U.S.: Iraqi Foes Significantly Improved Aim Attackers firing rockets and mortars into Baghdad's heavily fortified Green Zone have significantly improved their aim in the past three months. The more skillful assault was linked to training in Iran. Lt. Gen. Ray Odierno said networks continue to smuggle powerful roadside bombs and mortars across the border from Iran.

U.S.: Iraqi Foes Significantly Improved Aim

Attackers firing rockets and mortars into the heavily fortified Green Zone have significantly improved their aim in the past three months, a top U.S. commander said Thursday.

The more skillful assault was linked to training in Iran, according to Lt. Gen. Ray Odierno.

He said networks continue to smuggle powerful roadside bombs and mortars across the border from Iran despite Tehran's assertions that it supports stability in Iraq.

His remarks came two days after the U.S. and Iranian ambassadors to Iraq met in Baghdad and agreed to establish a security committee to jointly address the violence amid Washington's allegations that Tehran is fueling the violence by Shiite militias.

Odierno said the military also believes training of extremists is being conducted in Iran.

"One of the reasons why we're sitting down with the Iranian government ... is trying to solve some of these problems," Odierno said at a news conference in the Green Zone, which is home to the U.S. Embassy and the Iraqi government headquarters.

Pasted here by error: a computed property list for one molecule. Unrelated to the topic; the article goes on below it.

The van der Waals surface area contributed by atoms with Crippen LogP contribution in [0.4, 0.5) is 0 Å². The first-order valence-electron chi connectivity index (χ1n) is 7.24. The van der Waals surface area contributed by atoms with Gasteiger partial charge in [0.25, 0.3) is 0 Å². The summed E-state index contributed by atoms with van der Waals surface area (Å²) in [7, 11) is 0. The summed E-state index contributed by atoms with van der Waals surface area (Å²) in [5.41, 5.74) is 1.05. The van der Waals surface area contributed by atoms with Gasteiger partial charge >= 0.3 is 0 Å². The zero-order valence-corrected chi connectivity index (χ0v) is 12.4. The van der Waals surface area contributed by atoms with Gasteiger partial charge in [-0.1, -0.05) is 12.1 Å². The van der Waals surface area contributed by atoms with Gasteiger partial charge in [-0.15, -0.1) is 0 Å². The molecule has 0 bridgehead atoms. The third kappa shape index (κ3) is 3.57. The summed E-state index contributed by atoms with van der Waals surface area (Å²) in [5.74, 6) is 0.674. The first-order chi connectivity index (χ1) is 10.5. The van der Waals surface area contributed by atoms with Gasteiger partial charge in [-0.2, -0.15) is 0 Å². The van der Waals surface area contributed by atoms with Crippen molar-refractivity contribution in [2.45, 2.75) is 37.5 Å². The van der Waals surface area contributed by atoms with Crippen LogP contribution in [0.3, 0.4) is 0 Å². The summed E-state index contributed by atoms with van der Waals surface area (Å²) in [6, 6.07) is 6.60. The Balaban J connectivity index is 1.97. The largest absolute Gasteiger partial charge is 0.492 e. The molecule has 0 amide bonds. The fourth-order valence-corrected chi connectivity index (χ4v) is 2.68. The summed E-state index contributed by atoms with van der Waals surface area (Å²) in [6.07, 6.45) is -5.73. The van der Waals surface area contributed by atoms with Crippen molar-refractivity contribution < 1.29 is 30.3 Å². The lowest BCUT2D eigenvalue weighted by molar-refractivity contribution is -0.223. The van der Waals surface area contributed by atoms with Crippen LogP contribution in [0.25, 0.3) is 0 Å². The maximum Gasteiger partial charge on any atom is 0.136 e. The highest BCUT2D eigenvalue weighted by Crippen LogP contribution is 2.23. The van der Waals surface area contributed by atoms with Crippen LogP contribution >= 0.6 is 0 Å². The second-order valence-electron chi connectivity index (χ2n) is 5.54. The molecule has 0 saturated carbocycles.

"We have seen in the last three months a significant improvement in the capability of mortar men and rocketeers to provide accurate fires into the Green Zone and other places and we think this is directly related to training that is conducted in Iran," Odierno said. "So we continue to go after these networks with the Iraqi security forces."

Iran has denied the U.S. allegations about its activities in Iraq.

Attacks against the Green Zone, a sprawling complex along the Tigris River in the center of Baghdad, have increased in recent months, adding to the concern over the safety of key Iraqi and international officials and thousands of U.S. soldiers and contractors who live and work there.

Odierno, responsible for day-to-day activity in Iraq, expressed cautious optimism over a decline in the number of American troops killed this month.

At least 60 U.S. troops have died so far in July compared with more than 100 for the previous three months, based on figures The Associated Press compiled from military statements.

Odierno said it appeared that casualties had increased as U.S. forces expanded operations into militant strongholds — as part of the recent security operation to squash violence in the capital — but were going down as the Americans gained control of the areas.

"We've started to see a slow but gradual reduction in casualties and it continues in July," he said at a joint news conference with Iraqi military commander Maj. Gen. Abboud Qanbar. "It's an initial positive sign, but I would argue we need a bit more time to make an assessment whether it's a true trend."